In the near term, 2013 is likely to be remembered as the year of the US federal government shutdown, the civil war in Syria, the bankruptcy of the City of Detroit, the federal healthcare website, the hurricane that devastated the Philippines, the election of Mayor DiBlasio, the Boston Red Sox (boo!), season three of “Homeland” and the 193rd “Hunger Games” movie. But people who care about the future of our civilization will surely remember it as the “Year of the Selfie: A Year in Vanity.”
It was the year when our family embarked on the most courageous artistic endeavor in the history of Internet art: to photograph ourselves each day in our defining moments and post our selfies on our very own blog. This triumph of shameless self-promotion was made all the more noble by the fact that our adoring public consisted of few people other than ourselves.
What did we learn from this exercise? Yes, we had a daily glimpse of one another across differing time zones, geographies, climates and mood swings. Yes, we had celebrity guest selfies and captured such momentous events as eating dessert. But was that all? Did no one in the world take note of our journey? Is it mere coincidence that the Oxford English Dictionary chose this year to officially recognize “selfie” as a legitimate word, or that President Obama took a selfie in full view of the world at an event no less august than the funeral of Nelson Mandela?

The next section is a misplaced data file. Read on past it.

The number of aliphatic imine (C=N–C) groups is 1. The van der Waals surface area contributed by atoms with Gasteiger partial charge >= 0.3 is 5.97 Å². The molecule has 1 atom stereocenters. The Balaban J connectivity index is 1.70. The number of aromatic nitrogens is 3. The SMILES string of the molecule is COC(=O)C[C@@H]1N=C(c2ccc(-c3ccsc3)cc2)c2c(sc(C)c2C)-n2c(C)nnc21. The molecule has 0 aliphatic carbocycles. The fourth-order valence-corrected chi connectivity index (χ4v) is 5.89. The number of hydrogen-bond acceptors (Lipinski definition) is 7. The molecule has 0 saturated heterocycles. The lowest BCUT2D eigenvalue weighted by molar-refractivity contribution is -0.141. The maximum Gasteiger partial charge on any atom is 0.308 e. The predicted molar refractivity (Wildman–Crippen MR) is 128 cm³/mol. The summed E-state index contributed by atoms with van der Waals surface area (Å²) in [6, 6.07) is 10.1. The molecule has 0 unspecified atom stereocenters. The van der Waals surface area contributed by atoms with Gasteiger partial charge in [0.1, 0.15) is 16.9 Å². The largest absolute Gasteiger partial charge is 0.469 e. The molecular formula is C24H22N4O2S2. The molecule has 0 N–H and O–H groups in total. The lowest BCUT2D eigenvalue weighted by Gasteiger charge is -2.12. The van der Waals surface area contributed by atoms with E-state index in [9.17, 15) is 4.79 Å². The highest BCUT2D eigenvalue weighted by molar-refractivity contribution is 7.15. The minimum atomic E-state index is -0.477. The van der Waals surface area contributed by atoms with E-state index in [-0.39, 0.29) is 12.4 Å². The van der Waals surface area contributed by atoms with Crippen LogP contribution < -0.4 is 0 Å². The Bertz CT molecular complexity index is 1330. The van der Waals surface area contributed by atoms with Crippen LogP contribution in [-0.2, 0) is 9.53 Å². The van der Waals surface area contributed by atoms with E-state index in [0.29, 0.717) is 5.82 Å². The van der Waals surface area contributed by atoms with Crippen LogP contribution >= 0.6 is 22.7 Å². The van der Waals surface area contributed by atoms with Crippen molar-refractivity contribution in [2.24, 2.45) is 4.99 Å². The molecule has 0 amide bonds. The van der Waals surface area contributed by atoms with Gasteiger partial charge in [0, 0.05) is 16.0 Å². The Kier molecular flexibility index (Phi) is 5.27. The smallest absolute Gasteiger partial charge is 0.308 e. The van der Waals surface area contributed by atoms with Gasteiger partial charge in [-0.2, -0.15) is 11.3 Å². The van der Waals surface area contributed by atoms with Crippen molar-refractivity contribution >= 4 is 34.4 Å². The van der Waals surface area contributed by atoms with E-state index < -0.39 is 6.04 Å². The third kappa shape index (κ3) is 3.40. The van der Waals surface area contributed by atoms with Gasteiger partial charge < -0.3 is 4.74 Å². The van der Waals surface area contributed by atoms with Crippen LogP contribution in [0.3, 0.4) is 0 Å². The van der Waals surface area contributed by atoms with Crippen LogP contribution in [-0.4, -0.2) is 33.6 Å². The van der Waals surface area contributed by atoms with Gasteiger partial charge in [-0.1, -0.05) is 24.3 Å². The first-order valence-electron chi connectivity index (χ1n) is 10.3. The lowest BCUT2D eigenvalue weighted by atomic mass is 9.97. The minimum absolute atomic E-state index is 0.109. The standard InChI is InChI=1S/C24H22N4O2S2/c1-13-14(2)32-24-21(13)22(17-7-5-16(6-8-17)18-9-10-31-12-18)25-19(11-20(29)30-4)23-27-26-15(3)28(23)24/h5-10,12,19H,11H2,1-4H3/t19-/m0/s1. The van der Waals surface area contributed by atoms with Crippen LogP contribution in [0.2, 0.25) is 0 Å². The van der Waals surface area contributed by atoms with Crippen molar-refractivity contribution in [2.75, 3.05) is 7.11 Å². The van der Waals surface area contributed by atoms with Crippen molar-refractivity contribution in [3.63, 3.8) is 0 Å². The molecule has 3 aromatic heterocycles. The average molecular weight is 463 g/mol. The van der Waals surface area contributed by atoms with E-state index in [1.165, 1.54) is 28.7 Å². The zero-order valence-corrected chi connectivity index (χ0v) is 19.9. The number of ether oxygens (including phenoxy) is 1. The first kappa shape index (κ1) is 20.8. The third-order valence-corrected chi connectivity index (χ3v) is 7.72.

Genuine vanity precludes genuine introspection, and as Hollywood and reality TV so often demonstrate, the fact that a life is unexamined does not necessarily mean that it must go unphotographed. If our year in vanity truly is to live up to its name, let no one attempt to find purpose in our motives or meaning in our accomplishments. Instead let’s embrace the new year, whatever it may bring, with all our hearts, with all our souls, and with all our iPhones.
Here’s to a happy and healthy 2014: the year of the _____ ???